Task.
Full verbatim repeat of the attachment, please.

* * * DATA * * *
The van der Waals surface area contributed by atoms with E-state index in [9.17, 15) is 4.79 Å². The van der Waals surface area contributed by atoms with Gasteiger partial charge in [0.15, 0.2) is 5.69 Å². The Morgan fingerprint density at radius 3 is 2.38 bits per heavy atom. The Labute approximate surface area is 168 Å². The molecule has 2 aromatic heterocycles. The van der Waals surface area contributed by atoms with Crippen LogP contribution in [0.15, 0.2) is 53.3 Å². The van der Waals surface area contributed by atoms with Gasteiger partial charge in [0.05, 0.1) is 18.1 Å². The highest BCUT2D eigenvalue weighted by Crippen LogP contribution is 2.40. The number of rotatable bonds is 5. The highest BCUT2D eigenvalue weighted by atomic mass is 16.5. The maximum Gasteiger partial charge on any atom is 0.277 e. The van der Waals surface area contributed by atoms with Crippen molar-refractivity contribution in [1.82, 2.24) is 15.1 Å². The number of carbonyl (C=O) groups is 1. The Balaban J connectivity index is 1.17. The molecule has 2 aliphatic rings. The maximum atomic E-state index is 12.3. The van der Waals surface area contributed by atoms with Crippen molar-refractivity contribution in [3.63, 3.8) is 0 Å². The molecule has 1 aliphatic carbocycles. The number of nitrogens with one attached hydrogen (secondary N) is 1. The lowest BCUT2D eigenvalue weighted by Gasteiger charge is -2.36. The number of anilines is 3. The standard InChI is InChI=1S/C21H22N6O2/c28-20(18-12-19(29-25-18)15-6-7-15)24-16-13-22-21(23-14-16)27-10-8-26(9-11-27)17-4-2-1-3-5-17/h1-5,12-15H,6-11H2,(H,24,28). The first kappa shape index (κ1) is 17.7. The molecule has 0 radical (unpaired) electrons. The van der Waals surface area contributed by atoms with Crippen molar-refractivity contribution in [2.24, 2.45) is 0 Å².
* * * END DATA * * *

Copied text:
The van der Waals surface area contributed by atoms with E-state index in [9.17, 15) is 4.79 Å². The van der Waals surface area contributed by atoms with Gasteiger partial charge in [0.15, 0.2) is 5.69 Å². The Morgan fingerprint density at radius 3 is 2.38 bits per heavy atom. The Labute approximate surface area is 168 Å². The molecule has 2 aromatic heterocycles. The van der Waals surface area contributed by atoms with Crippen LogP contribution in [0.15, 0.2) is 53.3 Å². The van der Waals surface area contributed by atoms with Gasteiger partial charge in [0.05, 0.1) is 18.1 Å². The highest BCUT2D eigenvalue weighted by Crippen LogP contribution is 2.40. The number of rotatable bonds is 5. The highest BCUT2D eigenvalue weighted by atomic mass is 16.5. The maximum Gasteiger partial charge on any atom is 0.277 e. The van der Waals surface area contributed by atoms with Crippen molar-refractivity contribution in [1.82, 2.24) is 15.1 Å². The number of carbonyl (C=O) groups is 1. The Balaban J connectivity index is 1.17. The molecule has 2 aliphatic rings. The maximum atomic E-state index is 12.3. The van der Waals surface area contributed by atoms with Crippen molar-refractivity contribution in [3.63, 3.8) is 0 Å². The molecule has 1 aliphatic carbocycles. The number of nitrogens with one attached hydrogen (secondary N) is 1. The lowest BCUT2D eigenvalue weighted by Gasteiger charge is -2.36. The number of anilines is 3. The standard InChI is InChI=1S/C21H22N6O2/c28-20(18-12-19(29-25-18)15-6-7-15)24-16-13-22-21(23-14-16)27-10-8-26(9-11-27)17-4-2-1-3-5-17/h1-5,12-15H,6-11H2,(H,24,28). The first kappa shape index (κ1) is 17.7. The molecule has 0 radical (unpaired) electrons. The van der Waals surface area contributed by atoms with Crippen molar-refractivity contribution in [2.24, 2.45) is 0 Å².